Tuesday, August 02, 2005

Pursuit of Hypocrisy 

Atrios posts about Santorum's latest salvo against the "pursuit of happiness," prompting a lot frankly predictable posturing from our side about the Declaration of Independence and the Founding Fathers.

First of all, the conservative lament about its presence in the DoI is nothing new. Malcolm Muggeridge was bleating about it at least as far back as 1979 ("There is something ridiculous and even quite indecent in an individual claiming to be happy. Still more a people or a nation making such a claim. The pursuit of happiness... is without any question the most fatuous which could possibly be undertaken. This lamentable phrase the pursuit of happiness is responsible for a good part of the ills and miseries of the modern world."), and for all I know it's been a bete noir of theirs going back even further. Santorum is just riffing on a golden oldie as far as his base is concerned.

Nor is the complaint entirely ill-founded. In one episode of the Sopranos, the one-legged Russian mistress Svetlana lectures Tony about how Americans, unique among their fellows, expect their lives to be happy, and as a result are chronically disappointed--a statement well supported by social statistics regarding alcohol and drug use, divorce, crime rates, homicide, abortion, etc, nearly all of which rank the United States at or near the bottom. Even Tocqueville saw that problem coming.

Rather than wrap ourselves in the flag, it might be more interesting to ask conservatives just what happiness they resist pursuing, if self-restraint is so good. Because, when I look around for examples of conservative self-sacrifice, I don't see a whole lot. Is it recognizing the necessity of long-term fiscal sanity by keeping government spending from exceeding income? Serving themselves in wars they ask others to die for? Supporting sustainable environmental policies that provide a livable world for future generations?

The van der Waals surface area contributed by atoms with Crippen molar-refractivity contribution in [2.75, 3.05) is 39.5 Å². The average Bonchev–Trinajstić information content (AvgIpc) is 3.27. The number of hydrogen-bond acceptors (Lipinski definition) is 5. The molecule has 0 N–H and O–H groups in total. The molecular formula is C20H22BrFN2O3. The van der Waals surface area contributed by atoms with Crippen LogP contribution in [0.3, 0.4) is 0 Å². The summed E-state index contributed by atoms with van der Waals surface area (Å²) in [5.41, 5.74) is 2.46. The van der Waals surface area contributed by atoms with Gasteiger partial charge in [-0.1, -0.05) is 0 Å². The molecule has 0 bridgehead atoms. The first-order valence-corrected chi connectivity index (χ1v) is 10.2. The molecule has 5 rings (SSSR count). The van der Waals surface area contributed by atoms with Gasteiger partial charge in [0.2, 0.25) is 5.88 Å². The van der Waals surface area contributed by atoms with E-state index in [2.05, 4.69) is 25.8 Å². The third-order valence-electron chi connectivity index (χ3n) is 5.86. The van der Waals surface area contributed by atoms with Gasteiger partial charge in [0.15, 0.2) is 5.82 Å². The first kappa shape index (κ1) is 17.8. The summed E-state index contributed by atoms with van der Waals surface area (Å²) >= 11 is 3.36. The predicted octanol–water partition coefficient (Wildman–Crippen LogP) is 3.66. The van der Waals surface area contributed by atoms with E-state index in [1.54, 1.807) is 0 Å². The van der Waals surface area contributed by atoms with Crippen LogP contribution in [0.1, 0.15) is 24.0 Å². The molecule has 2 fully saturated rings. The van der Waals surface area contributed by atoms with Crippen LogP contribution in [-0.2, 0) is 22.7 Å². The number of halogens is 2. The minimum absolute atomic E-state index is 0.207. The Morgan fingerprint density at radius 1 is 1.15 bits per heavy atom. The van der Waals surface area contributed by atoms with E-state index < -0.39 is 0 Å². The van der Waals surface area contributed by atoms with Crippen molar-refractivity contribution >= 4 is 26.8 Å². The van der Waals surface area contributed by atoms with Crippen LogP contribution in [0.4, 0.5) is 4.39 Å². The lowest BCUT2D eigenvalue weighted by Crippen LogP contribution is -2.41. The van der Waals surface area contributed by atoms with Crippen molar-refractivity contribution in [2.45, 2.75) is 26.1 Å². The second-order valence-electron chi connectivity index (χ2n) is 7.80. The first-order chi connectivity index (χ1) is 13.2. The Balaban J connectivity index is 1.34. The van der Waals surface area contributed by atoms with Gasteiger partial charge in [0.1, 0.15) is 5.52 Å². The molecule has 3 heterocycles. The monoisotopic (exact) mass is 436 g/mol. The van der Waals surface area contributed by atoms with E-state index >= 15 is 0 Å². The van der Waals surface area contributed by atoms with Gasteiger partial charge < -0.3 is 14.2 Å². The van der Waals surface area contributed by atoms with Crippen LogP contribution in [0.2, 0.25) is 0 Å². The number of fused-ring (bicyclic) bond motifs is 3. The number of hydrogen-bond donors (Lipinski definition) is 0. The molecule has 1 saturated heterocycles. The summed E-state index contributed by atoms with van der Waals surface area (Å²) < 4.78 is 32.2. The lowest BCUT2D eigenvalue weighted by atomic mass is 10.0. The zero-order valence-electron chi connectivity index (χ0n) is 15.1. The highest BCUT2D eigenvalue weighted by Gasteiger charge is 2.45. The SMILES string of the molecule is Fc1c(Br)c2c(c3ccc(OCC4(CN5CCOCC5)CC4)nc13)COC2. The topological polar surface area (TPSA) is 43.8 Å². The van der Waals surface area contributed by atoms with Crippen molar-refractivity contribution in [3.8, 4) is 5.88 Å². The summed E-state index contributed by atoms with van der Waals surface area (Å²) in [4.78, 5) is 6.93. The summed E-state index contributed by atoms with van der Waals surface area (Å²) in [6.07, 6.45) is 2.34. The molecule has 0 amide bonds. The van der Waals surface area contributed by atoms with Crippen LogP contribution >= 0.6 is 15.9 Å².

Hell, let's set more modest goals. How about not cheating on your wife? I think there was a commandment about that one--though maybe Tom Delay is having one of his goons have reverse that regulation. Or how about not bearing false witness? How about not unjustly enriching oneself at others' expense?

Here's a question: has any prominent conservative, anywhere, ever urged self-restraint on himself or other conservatives, as opposed to using it as a political weapon against unmarried pregnant women, drug addicts (Rush Limbaugh excepted) or gays? And if self-restraint is a social good, how come liberals who legislate against smoking in restaurants, or harrassing members of the opposite sex onthe workplace, labeled "scolds" and "PC fascists"?

[Update: Fixed meaning-reversing typo.]

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